We work primarily on reptiles, amphibians, and fishes, through combining field experiments, long-term monitoring, and metadata to understand the evolution of life histories, maternal effects on body size, temperature-dependent sex determination, phenotypic responses to climate change, and a variety of other topics.
The Algonquin Dome is an extraordinarily cool, upland region between Georgian Bay and Ottawa in Ontario, Canada. Ectotherms have adapted to the low temperatures and short growing seasons of this ecosystem over millennia. A major focus of our group is the evolutionary ecology of these ectotherms, and how they respond as their environment experiences rapid warming.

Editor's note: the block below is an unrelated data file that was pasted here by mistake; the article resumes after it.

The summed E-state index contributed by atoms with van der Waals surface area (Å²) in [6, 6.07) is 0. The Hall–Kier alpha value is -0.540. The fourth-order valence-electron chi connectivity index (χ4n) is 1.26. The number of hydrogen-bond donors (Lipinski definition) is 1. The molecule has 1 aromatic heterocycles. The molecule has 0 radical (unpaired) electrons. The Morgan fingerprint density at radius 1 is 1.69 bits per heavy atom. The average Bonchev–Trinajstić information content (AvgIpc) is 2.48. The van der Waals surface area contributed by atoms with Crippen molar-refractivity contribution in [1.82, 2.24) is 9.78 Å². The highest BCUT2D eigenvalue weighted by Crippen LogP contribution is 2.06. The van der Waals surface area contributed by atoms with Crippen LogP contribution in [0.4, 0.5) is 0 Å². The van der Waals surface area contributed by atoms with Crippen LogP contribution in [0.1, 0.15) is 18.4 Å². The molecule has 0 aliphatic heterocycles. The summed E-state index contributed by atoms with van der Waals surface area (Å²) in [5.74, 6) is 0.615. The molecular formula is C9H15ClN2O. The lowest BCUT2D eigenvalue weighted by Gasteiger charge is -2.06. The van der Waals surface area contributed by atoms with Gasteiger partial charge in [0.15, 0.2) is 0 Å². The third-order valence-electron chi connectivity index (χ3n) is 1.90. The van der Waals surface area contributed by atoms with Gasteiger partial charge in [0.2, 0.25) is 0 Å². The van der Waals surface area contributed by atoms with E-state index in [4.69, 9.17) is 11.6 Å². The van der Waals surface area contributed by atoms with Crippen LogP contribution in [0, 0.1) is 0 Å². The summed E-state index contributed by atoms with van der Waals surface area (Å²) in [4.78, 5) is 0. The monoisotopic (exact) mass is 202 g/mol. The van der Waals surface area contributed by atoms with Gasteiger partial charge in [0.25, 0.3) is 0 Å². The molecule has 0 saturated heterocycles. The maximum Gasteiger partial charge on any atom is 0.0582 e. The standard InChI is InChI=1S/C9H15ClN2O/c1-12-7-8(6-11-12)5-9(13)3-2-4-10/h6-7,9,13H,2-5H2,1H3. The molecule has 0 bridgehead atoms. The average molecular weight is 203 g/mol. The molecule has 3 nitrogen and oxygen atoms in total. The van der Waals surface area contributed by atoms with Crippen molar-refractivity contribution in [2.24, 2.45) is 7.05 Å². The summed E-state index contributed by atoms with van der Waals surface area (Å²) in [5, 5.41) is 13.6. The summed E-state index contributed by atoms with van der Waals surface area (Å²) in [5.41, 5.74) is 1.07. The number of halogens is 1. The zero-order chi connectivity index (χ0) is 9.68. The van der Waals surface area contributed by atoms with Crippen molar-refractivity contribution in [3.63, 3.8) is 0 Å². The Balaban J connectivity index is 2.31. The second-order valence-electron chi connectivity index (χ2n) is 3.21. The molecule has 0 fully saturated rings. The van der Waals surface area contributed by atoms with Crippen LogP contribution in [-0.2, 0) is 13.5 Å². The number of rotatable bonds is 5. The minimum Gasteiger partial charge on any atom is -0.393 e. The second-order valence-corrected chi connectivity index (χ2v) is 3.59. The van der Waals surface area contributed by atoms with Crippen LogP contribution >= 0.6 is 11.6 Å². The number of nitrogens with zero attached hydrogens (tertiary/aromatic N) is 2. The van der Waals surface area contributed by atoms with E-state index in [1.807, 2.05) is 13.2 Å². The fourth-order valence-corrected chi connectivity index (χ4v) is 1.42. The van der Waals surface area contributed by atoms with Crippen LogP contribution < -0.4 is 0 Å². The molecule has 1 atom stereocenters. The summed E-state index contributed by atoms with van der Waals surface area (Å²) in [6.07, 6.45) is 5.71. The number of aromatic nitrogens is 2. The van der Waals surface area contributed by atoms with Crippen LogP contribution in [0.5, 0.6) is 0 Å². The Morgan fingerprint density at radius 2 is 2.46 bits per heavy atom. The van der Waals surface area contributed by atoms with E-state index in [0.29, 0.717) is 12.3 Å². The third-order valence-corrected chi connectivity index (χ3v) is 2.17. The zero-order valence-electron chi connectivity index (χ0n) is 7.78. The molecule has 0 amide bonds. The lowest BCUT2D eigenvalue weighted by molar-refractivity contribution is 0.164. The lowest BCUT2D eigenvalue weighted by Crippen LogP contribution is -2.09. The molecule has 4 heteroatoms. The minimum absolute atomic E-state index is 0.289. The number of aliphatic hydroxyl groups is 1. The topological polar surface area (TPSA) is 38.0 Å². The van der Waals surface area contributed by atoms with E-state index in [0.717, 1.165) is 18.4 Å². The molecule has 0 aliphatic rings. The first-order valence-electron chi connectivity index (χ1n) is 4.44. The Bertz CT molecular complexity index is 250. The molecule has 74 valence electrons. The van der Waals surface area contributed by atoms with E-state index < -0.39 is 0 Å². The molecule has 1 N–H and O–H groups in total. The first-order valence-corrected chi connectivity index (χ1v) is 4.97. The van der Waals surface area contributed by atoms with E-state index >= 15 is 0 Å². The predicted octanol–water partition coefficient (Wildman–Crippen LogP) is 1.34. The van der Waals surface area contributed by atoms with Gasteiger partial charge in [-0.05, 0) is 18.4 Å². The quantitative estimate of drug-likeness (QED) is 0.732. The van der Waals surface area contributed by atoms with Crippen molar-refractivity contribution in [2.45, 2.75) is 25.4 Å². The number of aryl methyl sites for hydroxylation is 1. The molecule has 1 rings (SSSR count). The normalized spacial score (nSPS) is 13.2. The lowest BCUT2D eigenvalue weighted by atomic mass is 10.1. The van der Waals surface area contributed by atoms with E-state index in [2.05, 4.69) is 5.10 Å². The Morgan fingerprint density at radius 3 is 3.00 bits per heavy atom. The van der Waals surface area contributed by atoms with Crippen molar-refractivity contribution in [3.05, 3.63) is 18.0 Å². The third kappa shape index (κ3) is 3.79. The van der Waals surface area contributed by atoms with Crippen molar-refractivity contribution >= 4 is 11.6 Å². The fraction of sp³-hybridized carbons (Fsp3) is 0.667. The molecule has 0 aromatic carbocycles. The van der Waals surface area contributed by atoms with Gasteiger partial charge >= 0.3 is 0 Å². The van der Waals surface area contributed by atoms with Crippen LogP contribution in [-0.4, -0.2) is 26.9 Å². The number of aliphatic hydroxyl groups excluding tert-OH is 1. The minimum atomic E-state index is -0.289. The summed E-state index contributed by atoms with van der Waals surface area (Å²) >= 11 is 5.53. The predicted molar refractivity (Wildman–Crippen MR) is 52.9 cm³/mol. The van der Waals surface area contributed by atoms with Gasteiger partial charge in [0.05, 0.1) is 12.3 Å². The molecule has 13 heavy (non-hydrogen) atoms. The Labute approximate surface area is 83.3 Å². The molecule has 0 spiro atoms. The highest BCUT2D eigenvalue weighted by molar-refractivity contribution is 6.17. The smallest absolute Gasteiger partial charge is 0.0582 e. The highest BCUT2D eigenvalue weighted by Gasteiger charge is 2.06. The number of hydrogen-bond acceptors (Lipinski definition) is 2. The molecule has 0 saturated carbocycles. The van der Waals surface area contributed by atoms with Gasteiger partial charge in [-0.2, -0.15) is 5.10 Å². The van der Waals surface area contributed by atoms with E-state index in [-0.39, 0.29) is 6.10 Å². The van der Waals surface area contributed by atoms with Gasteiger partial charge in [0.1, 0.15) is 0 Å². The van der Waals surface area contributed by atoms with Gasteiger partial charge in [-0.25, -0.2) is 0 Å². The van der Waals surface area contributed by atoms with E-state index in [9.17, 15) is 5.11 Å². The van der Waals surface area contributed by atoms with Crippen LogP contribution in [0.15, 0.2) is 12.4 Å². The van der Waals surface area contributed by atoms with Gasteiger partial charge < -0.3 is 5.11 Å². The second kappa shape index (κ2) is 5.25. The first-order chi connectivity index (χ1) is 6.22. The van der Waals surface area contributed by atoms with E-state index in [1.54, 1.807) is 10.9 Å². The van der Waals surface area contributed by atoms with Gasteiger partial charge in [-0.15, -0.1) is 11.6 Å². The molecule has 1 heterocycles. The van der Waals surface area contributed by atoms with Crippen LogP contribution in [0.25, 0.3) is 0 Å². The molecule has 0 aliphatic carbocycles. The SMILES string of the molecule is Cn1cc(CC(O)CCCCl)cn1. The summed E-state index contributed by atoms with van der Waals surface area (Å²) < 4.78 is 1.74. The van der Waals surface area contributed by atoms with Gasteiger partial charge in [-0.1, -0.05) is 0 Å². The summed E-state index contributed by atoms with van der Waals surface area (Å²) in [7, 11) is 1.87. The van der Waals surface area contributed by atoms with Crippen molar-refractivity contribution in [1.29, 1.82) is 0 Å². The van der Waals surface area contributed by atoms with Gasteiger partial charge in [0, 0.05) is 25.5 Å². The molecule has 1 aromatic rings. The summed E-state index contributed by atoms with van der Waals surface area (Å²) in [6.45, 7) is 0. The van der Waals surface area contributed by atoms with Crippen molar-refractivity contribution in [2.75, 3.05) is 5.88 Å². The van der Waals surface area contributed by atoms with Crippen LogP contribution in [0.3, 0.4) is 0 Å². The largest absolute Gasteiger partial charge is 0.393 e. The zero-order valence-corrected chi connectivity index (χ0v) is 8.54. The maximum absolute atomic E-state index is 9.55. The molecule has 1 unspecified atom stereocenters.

Most of our research occurs in Algonquin Park, where, for decades, we have been monitoring several species and populations of reptiles and amphibians. We are currently collaborating with Dr. Jackie Litzgus to maintain the Algonquin Park long-term turtle study, which was founded by Dr. Ron Brooks in 1972. Students are also maintaining the long-term study of spotted salamanders in Algonquin; a project that is supported and organized by Patrick Moldowan. These monitoring programs have resulted in thousands of individually-based data records on growth, survival, and reproduction. These long-term data are complemented by field and lab experiments that explore topics such as the evolution of thermal performance in cool environments, the evolution of maternal effects, and how environmental change disrupts key features of amphibian life cycles.
Finally, my group is well-equipped to perform meta-analyses, as we have access to and have compiled several life-history databases on ectotherms and endotherms.